Prostate problems include inflammation, enlargement, or cancer of the prostate gland which surrounds the urethra, the tube through which urine flows. An inflammation of the gland is called pros-titis resulting in pain during urination and ejaculation, frequent urination and possibly low back pain. The causes include infection, too much or too little ejaculation, jarring exercises such as horseback and bicycle riding, and food irritants like caffeine, alcohol, tobacco, and red pepper. Drinking plenty of water is important in keeping a flow of urine and in preventing dehydration, which can be in effect even though not thirsty, and is a condition that is very stressful for the prostate.
Enlargement of the prostate, called benign prostatic hyperplasia (BPH), usually occurs in men over 50 and causes difficulty in urination because enlargement squeezes the urethra it surrounds and interferes with urine flow. BPH is due to an excess of testosterone in the gland. Symptoms are night and frequent urination and a diminishing in force and continuity of the urine stream. It is recommended that foods irritating to the prostate be avoided such as caffeine, tobacco, alcohol, and hot spices. Herbal remedies have shown to be just as effective as prescription drugs without the side effects. Incidences of prostate tumors have been associated with diets high in saturated fats.
Impotence is often a psychological problem more than a physical one. Drugs, tobacco, diabetes, and atherosclerosis can affect blood circulation which influences erectile ability. The herb yohimbe has been shown to improve erectile and ejaculatory activity. Hypnotherapy may also be beneficial. Ginseng and the Ayurvedic herb ash-waganda can enhance sexual energy.
Zinc picolinate—30 to 60 mg, for prostitis and BHP.
Vitamin C—2 mg, three times daily, for prostitis.
Flaxseed oil or evening primrose oil—1 to 3 tsp, improves urinary flow and reduces swelling of BPH.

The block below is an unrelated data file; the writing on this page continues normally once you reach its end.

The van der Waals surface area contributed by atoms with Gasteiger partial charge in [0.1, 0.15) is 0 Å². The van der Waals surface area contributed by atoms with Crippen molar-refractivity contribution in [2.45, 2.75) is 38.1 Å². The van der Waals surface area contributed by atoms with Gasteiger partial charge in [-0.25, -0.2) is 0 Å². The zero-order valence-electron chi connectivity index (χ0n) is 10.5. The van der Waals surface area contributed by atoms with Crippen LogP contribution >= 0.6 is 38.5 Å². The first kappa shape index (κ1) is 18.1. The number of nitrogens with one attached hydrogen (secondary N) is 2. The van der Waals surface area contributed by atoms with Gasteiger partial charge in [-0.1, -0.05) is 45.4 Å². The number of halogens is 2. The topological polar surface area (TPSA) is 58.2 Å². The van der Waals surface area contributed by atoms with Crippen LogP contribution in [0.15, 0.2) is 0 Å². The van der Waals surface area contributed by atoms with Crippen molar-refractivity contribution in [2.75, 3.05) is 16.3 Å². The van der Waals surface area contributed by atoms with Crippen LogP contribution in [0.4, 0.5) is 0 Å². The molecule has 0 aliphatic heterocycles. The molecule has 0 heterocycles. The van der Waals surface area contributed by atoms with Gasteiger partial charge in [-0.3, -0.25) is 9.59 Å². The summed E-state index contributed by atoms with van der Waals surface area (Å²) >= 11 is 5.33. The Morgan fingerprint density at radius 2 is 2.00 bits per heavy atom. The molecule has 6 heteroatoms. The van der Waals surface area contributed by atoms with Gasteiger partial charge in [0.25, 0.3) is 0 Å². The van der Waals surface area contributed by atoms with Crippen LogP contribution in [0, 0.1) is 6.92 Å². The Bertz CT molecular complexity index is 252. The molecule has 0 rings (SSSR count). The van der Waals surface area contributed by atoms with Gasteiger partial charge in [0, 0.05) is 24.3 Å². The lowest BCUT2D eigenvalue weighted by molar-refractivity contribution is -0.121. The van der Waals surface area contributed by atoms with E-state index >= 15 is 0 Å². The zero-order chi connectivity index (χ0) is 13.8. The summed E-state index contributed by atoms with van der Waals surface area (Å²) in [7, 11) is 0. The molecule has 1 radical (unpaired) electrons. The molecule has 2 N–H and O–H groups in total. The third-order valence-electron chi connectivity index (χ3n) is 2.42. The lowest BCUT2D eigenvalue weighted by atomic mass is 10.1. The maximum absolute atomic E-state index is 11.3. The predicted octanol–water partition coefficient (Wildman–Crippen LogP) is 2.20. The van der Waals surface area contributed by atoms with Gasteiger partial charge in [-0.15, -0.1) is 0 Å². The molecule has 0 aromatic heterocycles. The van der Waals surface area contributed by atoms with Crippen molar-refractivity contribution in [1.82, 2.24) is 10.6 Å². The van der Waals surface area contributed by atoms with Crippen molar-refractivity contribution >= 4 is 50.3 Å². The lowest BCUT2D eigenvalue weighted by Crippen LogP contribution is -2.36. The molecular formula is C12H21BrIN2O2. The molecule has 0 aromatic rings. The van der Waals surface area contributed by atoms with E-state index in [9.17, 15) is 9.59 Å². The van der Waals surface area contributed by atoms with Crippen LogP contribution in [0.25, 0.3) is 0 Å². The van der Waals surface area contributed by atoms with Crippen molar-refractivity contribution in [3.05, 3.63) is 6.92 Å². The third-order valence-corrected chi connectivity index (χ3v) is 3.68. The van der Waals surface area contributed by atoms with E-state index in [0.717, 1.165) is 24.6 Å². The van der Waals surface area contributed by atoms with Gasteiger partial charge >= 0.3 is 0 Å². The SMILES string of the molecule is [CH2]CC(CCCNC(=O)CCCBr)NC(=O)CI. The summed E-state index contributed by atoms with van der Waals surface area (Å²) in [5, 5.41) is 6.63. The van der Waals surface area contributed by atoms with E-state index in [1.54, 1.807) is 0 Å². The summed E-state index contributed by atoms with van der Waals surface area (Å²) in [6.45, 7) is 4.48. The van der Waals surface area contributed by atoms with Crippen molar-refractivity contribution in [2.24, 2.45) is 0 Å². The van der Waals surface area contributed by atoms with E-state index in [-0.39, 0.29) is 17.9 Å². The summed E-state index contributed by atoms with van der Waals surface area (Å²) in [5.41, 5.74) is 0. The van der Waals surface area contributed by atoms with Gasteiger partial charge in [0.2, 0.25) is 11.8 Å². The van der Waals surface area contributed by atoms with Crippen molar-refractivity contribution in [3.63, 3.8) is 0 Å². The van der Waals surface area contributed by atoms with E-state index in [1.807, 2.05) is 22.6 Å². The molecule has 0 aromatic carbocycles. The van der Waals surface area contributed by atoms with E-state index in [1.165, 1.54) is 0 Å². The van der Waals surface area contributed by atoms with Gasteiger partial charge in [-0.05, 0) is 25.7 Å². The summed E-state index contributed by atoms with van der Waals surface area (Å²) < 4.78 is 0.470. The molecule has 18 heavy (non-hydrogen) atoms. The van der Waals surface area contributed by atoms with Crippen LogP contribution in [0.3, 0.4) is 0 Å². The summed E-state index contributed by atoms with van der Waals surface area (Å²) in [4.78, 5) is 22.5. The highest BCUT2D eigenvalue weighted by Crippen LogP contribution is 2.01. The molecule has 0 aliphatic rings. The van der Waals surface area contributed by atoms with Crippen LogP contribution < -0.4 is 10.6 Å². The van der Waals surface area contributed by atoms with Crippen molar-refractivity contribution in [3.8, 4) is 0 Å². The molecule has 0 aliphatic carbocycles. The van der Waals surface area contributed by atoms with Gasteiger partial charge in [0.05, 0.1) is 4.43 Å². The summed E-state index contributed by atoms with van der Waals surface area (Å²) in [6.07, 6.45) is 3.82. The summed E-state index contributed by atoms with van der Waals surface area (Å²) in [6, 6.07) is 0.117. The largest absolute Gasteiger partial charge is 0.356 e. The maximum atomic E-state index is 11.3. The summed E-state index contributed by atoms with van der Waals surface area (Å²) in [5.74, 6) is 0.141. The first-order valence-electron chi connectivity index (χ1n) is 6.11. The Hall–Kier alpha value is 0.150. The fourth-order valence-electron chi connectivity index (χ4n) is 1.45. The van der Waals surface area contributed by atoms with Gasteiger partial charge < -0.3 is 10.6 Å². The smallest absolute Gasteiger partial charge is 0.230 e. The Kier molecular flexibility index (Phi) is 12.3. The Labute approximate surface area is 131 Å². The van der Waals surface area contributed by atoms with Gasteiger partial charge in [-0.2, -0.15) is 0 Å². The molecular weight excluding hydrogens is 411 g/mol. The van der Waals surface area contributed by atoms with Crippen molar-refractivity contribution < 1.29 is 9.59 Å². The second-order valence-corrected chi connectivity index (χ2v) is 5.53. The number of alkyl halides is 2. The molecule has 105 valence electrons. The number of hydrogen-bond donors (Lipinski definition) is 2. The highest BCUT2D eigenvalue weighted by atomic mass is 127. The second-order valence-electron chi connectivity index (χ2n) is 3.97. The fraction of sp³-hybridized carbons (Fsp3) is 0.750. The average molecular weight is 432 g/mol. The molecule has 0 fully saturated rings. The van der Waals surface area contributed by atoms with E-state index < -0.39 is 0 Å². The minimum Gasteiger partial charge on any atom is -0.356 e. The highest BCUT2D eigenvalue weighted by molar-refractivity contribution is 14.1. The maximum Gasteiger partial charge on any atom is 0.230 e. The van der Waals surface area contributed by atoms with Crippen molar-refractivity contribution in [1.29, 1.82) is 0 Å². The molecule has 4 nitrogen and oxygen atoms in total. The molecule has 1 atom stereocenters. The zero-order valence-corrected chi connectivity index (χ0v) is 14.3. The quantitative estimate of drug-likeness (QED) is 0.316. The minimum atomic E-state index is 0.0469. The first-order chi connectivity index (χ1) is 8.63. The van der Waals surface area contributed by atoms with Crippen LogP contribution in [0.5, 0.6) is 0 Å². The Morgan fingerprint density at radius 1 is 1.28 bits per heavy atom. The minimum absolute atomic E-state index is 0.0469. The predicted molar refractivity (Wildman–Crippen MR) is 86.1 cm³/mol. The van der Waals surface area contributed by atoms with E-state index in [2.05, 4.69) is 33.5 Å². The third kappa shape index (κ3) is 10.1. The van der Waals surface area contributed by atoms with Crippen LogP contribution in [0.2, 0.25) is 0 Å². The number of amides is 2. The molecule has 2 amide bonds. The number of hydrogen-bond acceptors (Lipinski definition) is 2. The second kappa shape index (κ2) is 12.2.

Glycine, alanine, glutamic acid—200 mg each, help maintain urinary flow and reduce swelling for BPH, are amino acids.
Beta sitosterol—60 to 130 mg, improves urinary flow and other symptoms of BPH,63 a plant sterol found in foods such as soybeans, brown rice, and whole wheat.
Pumpkin seeds—one handful daily, has more glycine, alanine, and glutamic acid than used in the above study, also contains zinc Whole grains Ground flaxseeds Whole wheat Brown rice Corn Legumes Peanuts
Soybeans—reduce risk of cancer due to the phy-
toestrogen content Cooked tomatoes—contain lypocene, a carotenoid, prevent cancer of the prostate Seeds
Sunflower seeds Nuts Almonds Walnuts Brazil nuts Fresh fruits Fresh vegetables Garlic
Cold pressed organic canola oil
Cold pressed soybean oil
Saw palmetto—160 mg extract twice daily, inhibits an enzyme that converts testosterone to its more active form that stimulates the proliferation of cells in the prostate, promotes shrinkage of gland and improves urinary function.64
Licorice—prevents testosterone conversion reducing enlargement of gland.
Pygeum—50 mg twice daily, relieves BPH symptoms65 due to three compounds: a diuretic, an anti-inflammatory, and a cholesterol reducer that can collect in the gland.
Nettle—2 to 3 tsp extract or 2 to 4 ml tincture three times daily, improves urinary flow.
Flower pollen—60 to 125 mg two or three times daily, used in Europe for prostatitis and BPH, reduces symptoms.
Take remedy according to symptoms for BPH:
Treatments are prescribed.
Herbal remedies are prescribed. Acupuncture
T'ai chi Reflexology
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